Ages 5^-9. This spirited recycling of the Cinderella tale offers a howlingly funny take on the original. Single, "horrendously hairy" --and therefore appealing--Prince Bigfoot, "as odiferous as his tree-home [is] coniferous," lives alone in a hollow tree in the old-growth forest of the Northwest. He takes great offense with any female who combs her fur and laces it with wild flowers. The prince hosts a fun fest, announcing he will marry the woman who can roll him off a log into the river. In the same forest lives a huge, young, hardworking, smelly, nature-loving Bigfoot woman named Ella--or Rrrrrella, as her name is roared by her bossy stepsisters and stepmother. Rrrrrella longs to have her turn at dunking the prince but instead watches sadly as the others go off without her. Then Rrrrrella's "beary godfather," a magical grizzly bear, comes to the rescue, and with a wave of his paw, he conjures bark clogs to help her grip the log. Rrrrrella dunks the prince and then rushes off, leaving him holding one huge clog and wondering, "Where my stinking beauty go?" The uproarious story is further energized by Warhola's luminous, hilarious paintings. Throughout the fun is a gentle reminder of the book's underlying message to protect the forest. --Ellen Mandel


Publisher's Weekly Review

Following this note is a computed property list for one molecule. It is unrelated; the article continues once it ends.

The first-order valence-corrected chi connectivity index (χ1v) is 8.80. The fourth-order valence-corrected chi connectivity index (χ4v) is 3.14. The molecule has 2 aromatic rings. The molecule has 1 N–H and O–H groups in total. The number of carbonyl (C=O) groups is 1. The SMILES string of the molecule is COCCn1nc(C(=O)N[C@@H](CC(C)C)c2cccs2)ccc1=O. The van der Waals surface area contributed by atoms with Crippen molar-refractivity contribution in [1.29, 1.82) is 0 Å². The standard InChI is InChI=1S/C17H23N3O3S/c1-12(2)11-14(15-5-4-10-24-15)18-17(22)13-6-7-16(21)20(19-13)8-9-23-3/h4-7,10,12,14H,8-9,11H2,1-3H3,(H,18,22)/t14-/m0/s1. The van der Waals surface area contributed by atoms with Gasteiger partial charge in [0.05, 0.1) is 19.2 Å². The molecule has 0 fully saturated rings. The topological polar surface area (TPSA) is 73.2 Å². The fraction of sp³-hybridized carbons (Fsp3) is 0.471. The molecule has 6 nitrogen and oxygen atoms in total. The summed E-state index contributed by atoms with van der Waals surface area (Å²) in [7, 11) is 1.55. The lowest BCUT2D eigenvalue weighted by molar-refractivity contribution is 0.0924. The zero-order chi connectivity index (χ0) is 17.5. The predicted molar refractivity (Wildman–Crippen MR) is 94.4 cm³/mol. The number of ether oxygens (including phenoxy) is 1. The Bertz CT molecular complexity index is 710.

What becomes a Bigfoot most? This silly twist on a favorite fairy tale clears up that question (and more) with humor and style. The Bigfoot prince is looking for a wife. But his perfect mate must meet some stringent criteria: she must be odoriferous, have lots of matted fur and be the kind of nature lover that never picks flowers. Finding such a catch isn't easy, so the prince throws a forest-wide fun-fest at which all the female Bigfeet can compete for him. Rrrrrella is a good candidate but her wicked stepsisters (who wear wildflowers in their well-groomed fur) won't let her attend. With help from her Beary Godfather, Rrrrrella wows the prince at the fun-fest and leaves a giant bark-clog in her wake. Johnston's (The Chizzywink and the Alamagoozlum) wacky fantasy stays true to the Cinderella story, and her fresh setting and funny, evocative details will keep kids laughing. Warhola's (Bubba the Cowboy Prince) giant woolly creatures sport prominent, snouty noses and grimy-toothed grins. They cavort with glee and exhibit enough recognizably human behavior to sustain the visual humor. Ages 4-8. (Oct.) (c) Copyright PWxyz, LLC. All rights reserved